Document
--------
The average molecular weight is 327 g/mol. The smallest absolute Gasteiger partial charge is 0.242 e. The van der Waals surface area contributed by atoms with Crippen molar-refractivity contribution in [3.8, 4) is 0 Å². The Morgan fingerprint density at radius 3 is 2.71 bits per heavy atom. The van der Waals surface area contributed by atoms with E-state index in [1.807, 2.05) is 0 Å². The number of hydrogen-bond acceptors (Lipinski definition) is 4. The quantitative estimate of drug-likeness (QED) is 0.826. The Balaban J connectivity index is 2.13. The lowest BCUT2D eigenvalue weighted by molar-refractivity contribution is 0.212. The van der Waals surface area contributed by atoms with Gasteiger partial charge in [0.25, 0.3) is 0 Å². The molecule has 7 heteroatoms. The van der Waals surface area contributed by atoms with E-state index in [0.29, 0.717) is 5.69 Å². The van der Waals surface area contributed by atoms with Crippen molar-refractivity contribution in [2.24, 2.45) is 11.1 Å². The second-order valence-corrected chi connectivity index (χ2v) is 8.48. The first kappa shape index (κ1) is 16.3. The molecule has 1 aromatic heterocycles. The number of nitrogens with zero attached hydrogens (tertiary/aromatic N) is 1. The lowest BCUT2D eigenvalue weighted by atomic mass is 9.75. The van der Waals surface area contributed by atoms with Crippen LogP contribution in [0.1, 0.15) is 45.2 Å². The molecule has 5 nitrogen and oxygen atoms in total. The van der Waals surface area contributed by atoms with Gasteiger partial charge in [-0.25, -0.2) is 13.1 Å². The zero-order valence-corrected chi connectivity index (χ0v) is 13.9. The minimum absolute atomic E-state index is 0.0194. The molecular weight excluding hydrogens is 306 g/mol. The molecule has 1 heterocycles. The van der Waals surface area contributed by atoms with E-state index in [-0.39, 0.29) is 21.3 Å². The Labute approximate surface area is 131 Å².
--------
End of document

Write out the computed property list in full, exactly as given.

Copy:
The average molecular weight is 327 g/mol. The smallest absolute Gasteiger partial charge is 0.242 e. The van der Waals surface area contributed by atoms with Crippen molar-refractivity contribution in [3.8, 4) is 0 Å². The Morgan fingerprint density at radius 3 is 2.71 bits per heavy atom. The van der Waals surface area contributed by atoms with E-state index in [1.807, 2.05) is 0 Å². The number of hydrogen-bond acceptors (Lipinski definition) is 4. The quantitative estimate of drug-likeness (QED) is 0.826. The Balaban J connectivity index is 2.13. The lowest BCUT2D eigenvalue weighted by molar-refractivity contribution is 0.212. The van der Waals surface area contributed by atoms with Gasteiger partial charge in [0.25, 0.3) is 0 Å². The molecule has 7 heteroatoms. The van der Waals surface area contributed by atoms with E-state index in [0.29, 0.717) is 5.69 Å². The van der Waals surface area contributed by atoms with Crippen molar-refractivity contribution in [2.24, 2.45) is 11.1 Å². The second-order valence-corrected chi connectivity index (χ2v) is 8.48. The first kappa shape index (κ1) is 16.3. The molecule has 1 aromatic heterocycles. The number of nitrogens with zero attached hydrogens (tertiary/aromatic N) is 1. The lowest BCUT2D eigenvalue weighted by atomic mass is 9.75. The van der Waals surface area contributed by atoms with Crippen LogP contribution in [0.1, 0.15) is 45.2 Å². The molecule has 5 nitrogen and oxygen atoms in total. The van der Waals surface area contributed by atoms with Gasteiger partial charge in [-0.25, -0.2) is 13.1 Å². The zero-order valence-corrected chi connectivity index (χ0v) is 13.9. The minimum absolute atomic E-state index is 0.0194. The molecular weight excluding hydrogens is 306 g/mol. The molecule has 1 heterocycles. The van der Waals surface area contributed by atoms with E-state index in [-0.39, 0.29) is 21.3 Å². The Labute approximate surface area is 131 Å².